Another advantage of GraphQL lies in the creation of meaningful documentation. In particular, GraphQL implementations like graphql-java can generate both human- and machine-readable documentation from the defined schema. The introspection feature allows not only users and developers to understand the interface more easily, but the machine-readable representation enables dynamic and loose coupling between server and clients [16], thus facilitating the federation of various, technically different ISO 11179-based MDRs. Previous standards like the WS-MetadataExchange [11] cannot stand that flexibility and loose coupling due to its heavyweight service-oriented architecture [24].

Adherence to metadata standards instead of their implementations

QL4MDR is not tailored to a specific repository implementation but modelled strictly after the ISO 11179-3 standard. This approach yields both advantages and limitations.

On the one hand, adhering to ISO 11179-3 as the common metadata model ensures reusable queries that can be executed against various MDR implementations, as long as they follow ISO 11179-3 and implement QL4MDR. On the other hand, metadata management systems are sometimes customized for specific use cases and specifications, which go beyond what ISO 11179-3 defines. For instance, Samply.MDR implements the so-called Data Element Group to organize certain data elements. As this entity is not included in the standard, it obviously cannot be queried via QL4MDR. However, workarounds are possible: in this case, for example, Data Element Groups could be treated as complex data elements consisting of several data elements, a designation and a definition.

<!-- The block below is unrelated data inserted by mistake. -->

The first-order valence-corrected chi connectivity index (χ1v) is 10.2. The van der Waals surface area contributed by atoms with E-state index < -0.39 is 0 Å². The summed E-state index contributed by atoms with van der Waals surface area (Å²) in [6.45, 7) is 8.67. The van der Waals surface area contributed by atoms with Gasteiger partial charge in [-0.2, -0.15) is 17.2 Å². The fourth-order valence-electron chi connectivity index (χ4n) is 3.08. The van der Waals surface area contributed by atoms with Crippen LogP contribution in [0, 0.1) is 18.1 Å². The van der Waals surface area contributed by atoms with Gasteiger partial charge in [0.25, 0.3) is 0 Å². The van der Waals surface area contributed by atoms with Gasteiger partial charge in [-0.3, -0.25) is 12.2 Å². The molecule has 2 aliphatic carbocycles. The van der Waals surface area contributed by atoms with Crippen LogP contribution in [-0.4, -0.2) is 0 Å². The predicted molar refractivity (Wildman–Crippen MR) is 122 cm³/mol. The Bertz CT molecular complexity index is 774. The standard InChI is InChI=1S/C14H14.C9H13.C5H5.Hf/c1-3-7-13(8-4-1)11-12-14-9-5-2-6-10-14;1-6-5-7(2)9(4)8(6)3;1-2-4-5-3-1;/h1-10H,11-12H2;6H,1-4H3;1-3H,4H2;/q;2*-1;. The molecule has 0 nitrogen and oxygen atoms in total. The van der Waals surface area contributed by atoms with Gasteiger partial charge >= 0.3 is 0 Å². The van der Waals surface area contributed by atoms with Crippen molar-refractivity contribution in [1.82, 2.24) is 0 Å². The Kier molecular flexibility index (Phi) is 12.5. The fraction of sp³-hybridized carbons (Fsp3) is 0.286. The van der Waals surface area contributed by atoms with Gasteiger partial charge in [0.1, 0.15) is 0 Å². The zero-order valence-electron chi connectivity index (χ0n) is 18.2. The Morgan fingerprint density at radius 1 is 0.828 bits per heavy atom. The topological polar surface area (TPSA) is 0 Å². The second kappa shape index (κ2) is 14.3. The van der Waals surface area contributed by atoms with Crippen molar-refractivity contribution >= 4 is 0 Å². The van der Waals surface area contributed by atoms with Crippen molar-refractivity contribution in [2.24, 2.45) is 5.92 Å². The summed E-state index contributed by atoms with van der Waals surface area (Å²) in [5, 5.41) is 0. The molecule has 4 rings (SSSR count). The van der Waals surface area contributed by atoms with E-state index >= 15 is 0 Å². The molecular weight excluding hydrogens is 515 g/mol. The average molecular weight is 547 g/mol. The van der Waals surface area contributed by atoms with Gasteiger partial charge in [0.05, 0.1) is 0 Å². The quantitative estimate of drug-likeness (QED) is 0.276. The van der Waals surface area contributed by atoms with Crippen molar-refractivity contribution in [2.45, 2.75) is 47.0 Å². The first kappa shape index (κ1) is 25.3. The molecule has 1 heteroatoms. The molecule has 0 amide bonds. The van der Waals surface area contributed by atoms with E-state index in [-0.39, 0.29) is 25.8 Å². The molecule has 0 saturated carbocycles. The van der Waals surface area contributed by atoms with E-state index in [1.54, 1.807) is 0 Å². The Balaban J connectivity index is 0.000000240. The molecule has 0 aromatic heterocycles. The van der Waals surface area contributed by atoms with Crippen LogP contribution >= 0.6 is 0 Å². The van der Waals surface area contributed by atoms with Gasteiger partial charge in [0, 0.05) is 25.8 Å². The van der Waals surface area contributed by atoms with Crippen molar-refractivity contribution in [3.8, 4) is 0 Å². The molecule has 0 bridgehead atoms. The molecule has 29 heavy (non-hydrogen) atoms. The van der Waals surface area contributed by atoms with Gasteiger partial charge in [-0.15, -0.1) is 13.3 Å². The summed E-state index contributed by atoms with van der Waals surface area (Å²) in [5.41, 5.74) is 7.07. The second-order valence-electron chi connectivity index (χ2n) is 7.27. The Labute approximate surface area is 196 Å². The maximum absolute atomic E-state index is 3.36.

Designing a common interface is the first step on the way to a simple federation of heterogeneous MDRs via a uniform and standardized interface and therefore reusing metadata. An interface alone, however, cannot address common problems of handling of metadata in a distributed context, such as consolidation of datasets and/or the mediation between existing sets, matching and mapping of data elements and protection of intellectual property (study designs, etc.). Also, federating various MDR instances yields the usual problems of distributed information systems such as replication, consistency and duplicate detection, addressing and operational availability and versioning. QL4MDR is made for MDRs which are based on the 11,179–3, non-ISO-based systems are currently out of scope.